Alumni Archives: Memories From the Field

1969 Olympic National Park Crew

We recently asked our alumni to tell us their SCA stories, and did they ever! We were so moved by what they had to say that we want to start sharing them with you. Each month we will add a new one as well as link to those that have been highlighted on our social media feeds. Check back often to learn more about what your fellow alums had to say about there SCA experience and time since.


Celebrating the National Trails System Act of 1968

“I still remember going to the mailbox and getting the card that told me where I was headed, The Kenai Peninsula. Excitement surged through me as I sprinted back to the house to tell my family I was going to Alaska!

We camped at the base of Exit Glacier and each day we would trek straight up to our work site above tree line. But once at our work site the view made it all worth it. Our crew leader Joe taught us how to safely move rocks bigger than our heads, and how to put them together to make an artistic masterpiece.

I never knew making trails could be so beautiful.

We would talk the tundra to make sure it “felt right” before we laid the trail, and we would take time to admire our work before trekking back home. The wild beauty, the teamwork, the friendships I made. I am so grateful for SCA.”

Sarah K., ‘93, Exit Glacier, Kenai Fjords National Park, Alaska

1969 Moon Landing

“I was at Mt. Rainier from July 9–28, 1969. We built a shelter cabin by Nickel Creek. It was my first time camping, something I had always wanted to do. On July 20 we sat around the campfire, listening to the moon landing and Neil Armstrong’s moon walk on a transistor radio, while staring up at a full moon. During the last several hundred feet of descent, we compared the distance to the height of a 212-foot tree we had been taught to measure the previous day. Even though this was happening 240,000 miles away, we felt very connected. I still have my two SCA patches…and my journal—items I treasure very much.”

—Charlie M., ‘69, Mt. Rainier National Park

Missing Woodstock for Olympic National Park

“Instead going to Woodstock, I had been to the Atlanta Int’l Pop Festival, in preparation. We met Ms. Elizabeth Titus at an airport. This was to be her last in person greet with SCP participants I remember since the program had grown so large. Our group had fellow women along as a first attempt at a coed venture. There was a little nervousness and concentration on making this a successful blending. The pictures Jack Dolstad sent in a trip history does not show our young compatriots. We finished the Hayes Patrol cabin that a previous group had started. We had the thrill of setting the ridge pole. Having been trained not to take a blade of grass from inside a National Park, the opportunity to cut down trees for shakes and logs was thrilling. Senator Scoop Jackson flew in on a helicopter with ice cream. Jack Dolstad was helivac’d out due to an ankle sprain on top of the mountain as we crossed to the ocean side. I still have the handbook and correspondence and picture and trip diary.”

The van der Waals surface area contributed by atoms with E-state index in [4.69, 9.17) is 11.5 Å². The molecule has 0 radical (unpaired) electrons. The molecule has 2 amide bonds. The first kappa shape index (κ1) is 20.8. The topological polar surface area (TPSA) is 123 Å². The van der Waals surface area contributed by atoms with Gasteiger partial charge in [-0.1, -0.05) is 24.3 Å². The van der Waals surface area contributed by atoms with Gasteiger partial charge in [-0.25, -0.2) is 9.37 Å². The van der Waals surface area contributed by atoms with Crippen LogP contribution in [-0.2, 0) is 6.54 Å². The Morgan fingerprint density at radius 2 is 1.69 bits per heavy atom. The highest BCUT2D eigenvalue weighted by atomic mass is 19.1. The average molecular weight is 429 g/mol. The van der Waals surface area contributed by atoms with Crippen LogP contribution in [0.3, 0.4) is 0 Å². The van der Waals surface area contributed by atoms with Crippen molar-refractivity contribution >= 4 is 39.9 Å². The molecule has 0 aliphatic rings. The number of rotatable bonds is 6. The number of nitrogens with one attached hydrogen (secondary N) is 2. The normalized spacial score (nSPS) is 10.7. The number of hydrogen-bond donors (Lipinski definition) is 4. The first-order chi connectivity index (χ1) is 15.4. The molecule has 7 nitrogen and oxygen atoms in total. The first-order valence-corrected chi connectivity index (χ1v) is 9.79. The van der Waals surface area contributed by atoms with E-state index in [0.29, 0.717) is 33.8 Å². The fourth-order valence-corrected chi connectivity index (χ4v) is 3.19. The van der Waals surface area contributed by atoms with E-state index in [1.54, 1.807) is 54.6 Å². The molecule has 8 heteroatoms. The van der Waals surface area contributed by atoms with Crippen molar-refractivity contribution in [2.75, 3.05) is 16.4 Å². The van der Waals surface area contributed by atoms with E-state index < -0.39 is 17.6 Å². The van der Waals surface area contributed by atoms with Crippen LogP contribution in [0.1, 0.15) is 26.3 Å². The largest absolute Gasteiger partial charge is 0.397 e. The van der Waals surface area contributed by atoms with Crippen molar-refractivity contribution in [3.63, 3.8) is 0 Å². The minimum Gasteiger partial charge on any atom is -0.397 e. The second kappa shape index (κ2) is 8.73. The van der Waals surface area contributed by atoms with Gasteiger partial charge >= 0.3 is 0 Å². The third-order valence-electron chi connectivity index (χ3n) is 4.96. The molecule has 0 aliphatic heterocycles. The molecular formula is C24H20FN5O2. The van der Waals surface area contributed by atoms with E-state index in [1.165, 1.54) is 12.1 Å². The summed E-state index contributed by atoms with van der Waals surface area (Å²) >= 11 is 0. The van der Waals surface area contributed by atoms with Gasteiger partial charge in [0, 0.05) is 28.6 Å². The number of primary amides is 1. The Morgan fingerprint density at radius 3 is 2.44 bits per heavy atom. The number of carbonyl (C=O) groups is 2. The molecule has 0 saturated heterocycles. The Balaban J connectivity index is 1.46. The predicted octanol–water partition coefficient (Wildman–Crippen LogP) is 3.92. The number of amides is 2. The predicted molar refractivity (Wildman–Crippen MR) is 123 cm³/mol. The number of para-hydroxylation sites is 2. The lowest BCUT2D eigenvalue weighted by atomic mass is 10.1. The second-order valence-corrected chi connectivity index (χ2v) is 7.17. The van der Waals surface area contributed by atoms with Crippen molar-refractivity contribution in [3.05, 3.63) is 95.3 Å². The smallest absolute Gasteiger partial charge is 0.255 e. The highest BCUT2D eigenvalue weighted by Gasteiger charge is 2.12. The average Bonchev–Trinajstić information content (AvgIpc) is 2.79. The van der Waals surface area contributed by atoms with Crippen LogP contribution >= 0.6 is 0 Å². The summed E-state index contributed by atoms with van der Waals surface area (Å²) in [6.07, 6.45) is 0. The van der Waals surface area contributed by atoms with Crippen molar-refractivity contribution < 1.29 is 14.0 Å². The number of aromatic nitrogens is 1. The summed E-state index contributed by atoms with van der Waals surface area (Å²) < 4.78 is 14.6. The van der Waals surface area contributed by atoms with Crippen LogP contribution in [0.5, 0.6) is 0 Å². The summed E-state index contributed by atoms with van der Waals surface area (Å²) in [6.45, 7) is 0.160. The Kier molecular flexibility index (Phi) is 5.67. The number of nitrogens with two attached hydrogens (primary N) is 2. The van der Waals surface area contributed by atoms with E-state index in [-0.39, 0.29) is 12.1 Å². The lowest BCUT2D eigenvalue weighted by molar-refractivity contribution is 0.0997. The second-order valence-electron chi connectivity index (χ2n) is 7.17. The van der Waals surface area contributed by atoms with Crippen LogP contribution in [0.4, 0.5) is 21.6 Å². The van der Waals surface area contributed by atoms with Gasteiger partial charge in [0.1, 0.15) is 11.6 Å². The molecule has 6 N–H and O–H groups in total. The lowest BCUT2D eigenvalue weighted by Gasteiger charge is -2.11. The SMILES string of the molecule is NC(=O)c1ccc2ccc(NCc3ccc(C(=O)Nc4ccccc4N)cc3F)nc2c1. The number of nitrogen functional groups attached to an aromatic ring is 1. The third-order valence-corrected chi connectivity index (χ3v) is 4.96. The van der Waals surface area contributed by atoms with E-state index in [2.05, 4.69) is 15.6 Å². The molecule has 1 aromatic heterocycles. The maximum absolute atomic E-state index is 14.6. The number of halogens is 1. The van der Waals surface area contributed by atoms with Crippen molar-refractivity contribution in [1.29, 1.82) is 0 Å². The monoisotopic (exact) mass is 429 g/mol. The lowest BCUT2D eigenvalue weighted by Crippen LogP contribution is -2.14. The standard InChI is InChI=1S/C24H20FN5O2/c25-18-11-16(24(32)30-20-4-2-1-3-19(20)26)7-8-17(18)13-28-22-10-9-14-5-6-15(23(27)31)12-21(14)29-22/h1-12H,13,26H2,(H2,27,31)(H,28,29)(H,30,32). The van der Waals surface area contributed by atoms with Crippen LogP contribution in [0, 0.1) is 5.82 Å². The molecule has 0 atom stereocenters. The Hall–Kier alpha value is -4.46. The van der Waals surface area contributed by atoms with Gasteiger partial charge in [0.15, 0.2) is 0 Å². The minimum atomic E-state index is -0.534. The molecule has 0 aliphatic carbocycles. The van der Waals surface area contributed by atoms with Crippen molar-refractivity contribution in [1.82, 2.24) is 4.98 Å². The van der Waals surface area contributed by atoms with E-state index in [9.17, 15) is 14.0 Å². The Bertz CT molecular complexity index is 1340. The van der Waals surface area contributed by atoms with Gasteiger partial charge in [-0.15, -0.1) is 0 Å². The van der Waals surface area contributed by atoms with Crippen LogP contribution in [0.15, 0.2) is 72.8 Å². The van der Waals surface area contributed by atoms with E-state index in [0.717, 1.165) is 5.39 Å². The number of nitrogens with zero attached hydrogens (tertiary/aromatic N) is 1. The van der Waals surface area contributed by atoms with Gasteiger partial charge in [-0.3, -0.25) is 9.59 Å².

—Roger J., ‘69, Olympic National Park

Family and Nature

“Growing up in Montana, I applied for Hawaii and other exotic sounding places. As fate would have it, I ended up being asked if I would like to serve in Glacier Park, MT. My SCA experience gave me a wonderful opportunity to explore the beauty of my backyard. It was extra special because my grandmother who was one of my best friends passed away a month before my SCA experience, and I always attributed this unexpected placement as one of her gifts to me. As a teenager in the midst of body image and confidence issues along with grieving the loss of my grandmother, SCA was just what I needed. It allowed me space in the wilderness to process my personal loss and taught me beauty lies within strength.”

—Jessica G., ‘99, Glacier National Park


If you’re like most of our participants, SCA is but one major step in your journey as a lifelong conservationist. Connect with SCA alumni and find advice and inspiration to keep you moving toward a healthier planet.